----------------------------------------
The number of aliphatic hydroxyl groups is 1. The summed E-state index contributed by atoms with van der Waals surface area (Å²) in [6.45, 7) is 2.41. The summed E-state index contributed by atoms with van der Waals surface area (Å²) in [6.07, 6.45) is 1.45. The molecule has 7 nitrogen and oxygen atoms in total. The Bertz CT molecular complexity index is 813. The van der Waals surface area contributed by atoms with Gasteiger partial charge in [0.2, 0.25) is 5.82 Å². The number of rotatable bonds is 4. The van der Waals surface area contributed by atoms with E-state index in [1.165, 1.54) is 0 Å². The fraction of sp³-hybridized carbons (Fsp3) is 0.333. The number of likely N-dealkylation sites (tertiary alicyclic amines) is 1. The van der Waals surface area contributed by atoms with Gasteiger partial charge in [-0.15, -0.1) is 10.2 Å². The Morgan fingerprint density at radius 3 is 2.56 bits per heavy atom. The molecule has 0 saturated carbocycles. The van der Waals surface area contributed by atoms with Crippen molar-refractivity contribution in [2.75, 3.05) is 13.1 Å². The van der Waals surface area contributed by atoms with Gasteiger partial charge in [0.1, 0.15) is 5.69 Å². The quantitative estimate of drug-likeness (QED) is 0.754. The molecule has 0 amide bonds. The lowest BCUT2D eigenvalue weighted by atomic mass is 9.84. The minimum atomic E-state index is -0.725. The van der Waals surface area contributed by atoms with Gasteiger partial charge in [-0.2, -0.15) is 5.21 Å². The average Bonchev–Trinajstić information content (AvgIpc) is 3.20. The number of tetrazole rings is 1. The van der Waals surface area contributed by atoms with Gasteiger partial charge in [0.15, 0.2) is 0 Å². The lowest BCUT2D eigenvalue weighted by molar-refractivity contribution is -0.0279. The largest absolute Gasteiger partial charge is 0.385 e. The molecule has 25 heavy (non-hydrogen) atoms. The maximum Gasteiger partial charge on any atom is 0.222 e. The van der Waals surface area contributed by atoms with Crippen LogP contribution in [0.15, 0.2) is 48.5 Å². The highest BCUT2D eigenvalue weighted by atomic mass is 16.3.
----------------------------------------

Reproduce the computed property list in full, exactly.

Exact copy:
The number of aliphatic hydroxyl groups is 1. The summed E-state index contributed by atoms with van der Waals surface area (Å²) in [6.45, 7) is 2.41. The summed E-state index contributed by atoms with van der Waals surface area (Å²) in [6.07, 6.45) is 1.45. The molecule has 7 nitrogen and oxygen atoms in total. The Bertz CT molecular complexity index is 813. The van der Waals surface area contributed by atoms with Gasteiger partial charge in [0.2, 0.25) is 5.82 Å². The number of rotatable bonds is 4. The van der Waals surface area contributed by atoms with E-state index in [1.165, 1.54) is 0 Å². The fraction of sp³-hybridized carbons (Fsp3) is 0.333. The number of likely N-dealkylation sites (tertiary alicyclic amines) is 1. The van der Waals surface area contributed by atoms with Gasteiger partial charge in [-0.15, -0.1) is 10.2 Å². The Morgan fingerprint density at radius 3 is 2.56 bits per heavy atom. The molecule has 0 saturated carbocycles. The van der Waals surface area contributed by atoms with Crippen molar-refractivity contribution in [2.75, 3.05) is 13.1 Å². The van der Waals surface area contributed by atoms with Gasteiger partial charge in [0.1, 0.15) is 5.69 Å². The quantitative estimate of drug-likeness (QED) is 0.754. The molecule has 0 amide bonds. The lowest BCUT2D eigenvalue weighted by atomic mass is 9.84. The minimum atomic E-state index is -0.725. The van der Waals surface area contributed by atoms with Gasteiger partial charge in [-0.2, -0.15) is 5.21 Å². The average Bonchev–Trinajstić information content (AvgIpc) is 3.20. The number of tetrazole rings is 1. The van der Waals surface area contributed by atoms with Gasteiger partial charge in [0.15, 0.2) is 0 Å². The lowest BCUT2D eigenvalue weighted by molar-refractivity contribution is -0.0279. The largest absolute Gasteiger partial charge is 0.385 e. The molecule has 25 heavy (non-hydrogen) atoms. The maximum Gasteiger partial charge on any atom is 0.222 e. The van der Waals surface area contributed by atoms with Crippen LogP contribution in [0.15, 0.2) is 48.5 Å². The highest BCUT2D eigenvalue weighted by atomic mass is 16.3.